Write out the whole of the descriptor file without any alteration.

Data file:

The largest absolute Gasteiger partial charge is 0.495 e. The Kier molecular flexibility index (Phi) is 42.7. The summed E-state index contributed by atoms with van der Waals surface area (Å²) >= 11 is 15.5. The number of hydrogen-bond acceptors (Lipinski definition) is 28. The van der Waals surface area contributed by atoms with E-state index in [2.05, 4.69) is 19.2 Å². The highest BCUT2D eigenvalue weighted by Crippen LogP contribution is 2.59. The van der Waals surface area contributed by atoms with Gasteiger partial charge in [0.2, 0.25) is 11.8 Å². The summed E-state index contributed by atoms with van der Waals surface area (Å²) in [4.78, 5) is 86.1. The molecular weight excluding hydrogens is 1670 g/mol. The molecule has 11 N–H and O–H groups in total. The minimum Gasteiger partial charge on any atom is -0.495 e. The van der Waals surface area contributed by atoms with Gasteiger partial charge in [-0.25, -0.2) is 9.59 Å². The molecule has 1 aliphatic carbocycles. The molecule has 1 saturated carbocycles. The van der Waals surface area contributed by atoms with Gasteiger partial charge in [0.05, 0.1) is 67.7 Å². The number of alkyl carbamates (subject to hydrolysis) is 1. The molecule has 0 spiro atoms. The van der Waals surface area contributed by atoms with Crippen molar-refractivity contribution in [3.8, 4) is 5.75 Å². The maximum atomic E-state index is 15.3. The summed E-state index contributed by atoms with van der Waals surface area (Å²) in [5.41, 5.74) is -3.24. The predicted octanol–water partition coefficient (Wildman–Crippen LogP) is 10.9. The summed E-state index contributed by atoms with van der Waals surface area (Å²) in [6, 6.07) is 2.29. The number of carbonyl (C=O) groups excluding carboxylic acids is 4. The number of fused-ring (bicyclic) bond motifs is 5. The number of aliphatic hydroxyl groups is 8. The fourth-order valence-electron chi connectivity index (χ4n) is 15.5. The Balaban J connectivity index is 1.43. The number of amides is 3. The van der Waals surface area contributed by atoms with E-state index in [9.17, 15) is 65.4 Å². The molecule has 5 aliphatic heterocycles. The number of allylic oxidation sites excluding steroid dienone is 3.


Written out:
The largest absolute Gasteiger partial charge is 0.495 e. The Kier molecular flexibility index (Phi) is 42.7. The summed E-state index contributed by atoms with van der Waals surface area (Å²) >= 11 is 15.5. The number of hydrogen-bond acceptors (Lipinski definition) is 28. The van der Waals surface area contributed by atoms with E-state index in [2.05, 4.69) is 19.2 Å². The highest BCUT2D eigenvalue weighted by Crippen LogP contribution is 2.59. The van der Waals surface area contributed by atoms with Gasteiger partial charge in [0.2, 0.25) is 11.8 Å². The summed E-state index contributed by atoms with van der Waals surface area (Å²) in [4.78, 5) is 86.1. The molecular weight excluding hydrogens is 1670 g/mol. The molecule has 11 N–H and O–H groups in total. The minimum Gasteiger partial charge on any atom is -0.495 e. The van der Waals surface area contributed by atoms with Gasteiger partial charge in [-0.25, -0.2) is 9.59 Å². The molecule has 1 aliphatic carbocycles. The molecule has 1 saturated carbocycles. The van der Waals surface area contributed by atoms with Gasteiger partial charge in [0.05, 0.1) is 67.7 Å². The number of alkyl carbamates (subject to hydrolysis) is 1. The molecule has 0 spiro atoms. The van der Waals surface area contributed by atoms with Crippen molar-refractivity contribution in [3.8, 4) is 5.75 Å². The maximum atomic E-state index is 15.3. The summed E-state index contributed by atoms with van der Waals surface area (Å²) in [5.41, 5.74) is -3.24. The predicted octanol–water partition coefficient (Wildman–Crippen LogP) is 10.9. The summed E-state index contributed by atoms with van der Waals surface area (Å²) in [6, 6.07) is 2.29. The number of carbonyl (C=O) groups excluding carboxylic acids is 4. The number of fused-ring (bicyclic) bond motifs is 5. The number of aliphatic hydroxyl groups is 8. The fourth-order valence-electron chi connectivity index (χ4n) is 15.5. The Balaban J connectivity index is 1.43. The number of amides is 3. The van der Waals surface area contributed by atoms with E-state index in [9.17, 15) is 65.4 Å². The molecule has 5 aliphatic heterocycles. The number of allylic oxidation sites excluding steroid dienone is 3.